Adapting AMMs for DeepBook

An automated market maker leveraging DeepBook would benefit from an existing market and asset value support.

Adapting AMMs for DeepBook

Although Sui announced DeepBook, a central limit order book (CLOB), as its first native liquidity layer, automated market maker (AMM) platforms can also play a role on Sui. In fact, DeepBook enables a type of hybrid AMM-CLOB that can serve builders and users interested in AMM functionality.

In this construction, an AMM works as a front-end for a CLOB, leveraging the CLOB's trading functionality while providing its users an easy and quick trading experience.

CLOBs and AMMs

CLOBs and AMMs are two categories of trading platforms used on blockchains. Each facilitates buying and selling of digital assets. Each allows people to list assets they would like to sell, and lets potential buyers choose the assets they want. However, a CLOB offers an array of sophisticated trading options, while an AMM simplifies the process.

CLOBs support both limit and market orders. With the former, a buyer or seller sets a price they would like to receive or pay for assets in the market. If no one meets that price, either as a buyer or seller, the order is not met and no transaction takes place. Typically with limit orders a buyer or seller can set an expiration date. With a market order, a buyer or seller is willing to take whatever the going rate is for that digital asset, based on current market activity.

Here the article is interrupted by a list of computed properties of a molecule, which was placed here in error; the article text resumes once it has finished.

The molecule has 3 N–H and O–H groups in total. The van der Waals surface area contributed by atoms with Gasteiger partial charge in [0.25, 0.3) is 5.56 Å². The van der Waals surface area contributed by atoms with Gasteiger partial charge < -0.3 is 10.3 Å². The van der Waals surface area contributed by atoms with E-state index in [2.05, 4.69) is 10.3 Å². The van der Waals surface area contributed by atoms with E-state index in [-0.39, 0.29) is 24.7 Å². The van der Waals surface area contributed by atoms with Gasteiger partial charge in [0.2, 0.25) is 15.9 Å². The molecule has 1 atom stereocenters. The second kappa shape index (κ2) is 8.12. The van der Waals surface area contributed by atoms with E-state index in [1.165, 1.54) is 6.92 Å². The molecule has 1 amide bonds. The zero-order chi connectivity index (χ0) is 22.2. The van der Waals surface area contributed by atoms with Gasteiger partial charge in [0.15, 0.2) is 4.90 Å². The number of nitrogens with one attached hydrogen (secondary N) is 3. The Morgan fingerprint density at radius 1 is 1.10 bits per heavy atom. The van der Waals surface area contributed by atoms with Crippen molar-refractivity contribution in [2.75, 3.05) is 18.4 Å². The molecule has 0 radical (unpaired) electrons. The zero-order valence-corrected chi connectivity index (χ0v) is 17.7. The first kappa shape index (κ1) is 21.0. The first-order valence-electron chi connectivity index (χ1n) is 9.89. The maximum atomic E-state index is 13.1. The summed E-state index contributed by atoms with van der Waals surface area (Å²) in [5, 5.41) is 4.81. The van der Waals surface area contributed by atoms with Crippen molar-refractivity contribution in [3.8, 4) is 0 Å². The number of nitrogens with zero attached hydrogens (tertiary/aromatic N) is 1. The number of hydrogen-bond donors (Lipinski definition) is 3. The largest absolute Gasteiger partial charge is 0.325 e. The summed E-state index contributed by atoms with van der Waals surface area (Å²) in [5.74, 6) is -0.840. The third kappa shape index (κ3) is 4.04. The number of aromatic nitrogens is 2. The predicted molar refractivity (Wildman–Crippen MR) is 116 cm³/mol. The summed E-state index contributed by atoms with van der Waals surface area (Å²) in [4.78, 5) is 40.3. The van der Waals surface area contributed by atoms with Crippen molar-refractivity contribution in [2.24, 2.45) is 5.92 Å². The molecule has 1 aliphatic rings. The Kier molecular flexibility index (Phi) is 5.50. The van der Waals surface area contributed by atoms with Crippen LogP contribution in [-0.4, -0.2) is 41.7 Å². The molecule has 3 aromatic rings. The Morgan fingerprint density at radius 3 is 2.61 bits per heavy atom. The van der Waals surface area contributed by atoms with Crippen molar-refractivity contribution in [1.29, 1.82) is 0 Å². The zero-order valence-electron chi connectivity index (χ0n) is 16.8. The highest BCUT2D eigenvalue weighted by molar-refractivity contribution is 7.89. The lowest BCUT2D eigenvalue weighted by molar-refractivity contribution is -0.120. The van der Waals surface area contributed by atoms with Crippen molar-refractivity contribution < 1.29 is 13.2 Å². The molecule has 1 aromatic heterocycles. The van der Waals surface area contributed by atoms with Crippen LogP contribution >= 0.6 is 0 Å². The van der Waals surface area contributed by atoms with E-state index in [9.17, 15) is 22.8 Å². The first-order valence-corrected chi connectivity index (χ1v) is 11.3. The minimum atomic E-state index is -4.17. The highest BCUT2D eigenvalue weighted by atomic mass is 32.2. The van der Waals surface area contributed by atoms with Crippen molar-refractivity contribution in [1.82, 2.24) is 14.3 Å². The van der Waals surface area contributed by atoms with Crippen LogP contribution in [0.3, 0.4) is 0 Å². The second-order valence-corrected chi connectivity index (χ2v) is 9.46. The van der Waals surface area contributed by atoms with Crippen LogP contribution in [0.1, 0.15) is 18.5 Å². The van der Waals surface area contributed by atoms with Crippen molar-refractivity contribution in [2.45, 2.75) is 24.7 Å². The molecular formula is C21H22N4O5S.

AMMs differ from CLOBs in that they rely on an automated protocol to calculate the value of digital assets based on supply compared to other digital assets traded in their markets. As the volume of a particular asset in the AMM trading pool increases, its value would typically decrease, at least compared to other assets in the pool. Given this automated trading mechanism, AMMs do not let traders set a price for their assets, as with a limit order.

Despite these differences, an AMM on Sui can leverage DeepBook's existing market, accessing its liquidity to let users trade assets. One way to construct an AMM on DeepBook would be to route new user orders to a DeepBook limit order for fulfillment. When orders placed through the AMM exhaust all the limit orders available on DeepBook at a given price, orders would then process against the AMM itself. When slippage begins to occur on the AMM, asset prices not meeting expectations, then orders would again be fulfilled through DeepBook as soon as the next limit order is hit. This process would perpetuate, leveraging DeepBook as needed to deliver more accurate market values.

Accessible liquidity

Rather than displace or nullify the potential for other liquidity layers and exchanges on Sui, DeepBook is just one solution. Builders may create their own liquidity layers or even contribute to DeepBook's open source code.

DeepBook can also serve to support other exchanges and DeFi apps. As an open liquidity layer, builders can leverage its trading mechanisms in any way that serves their users.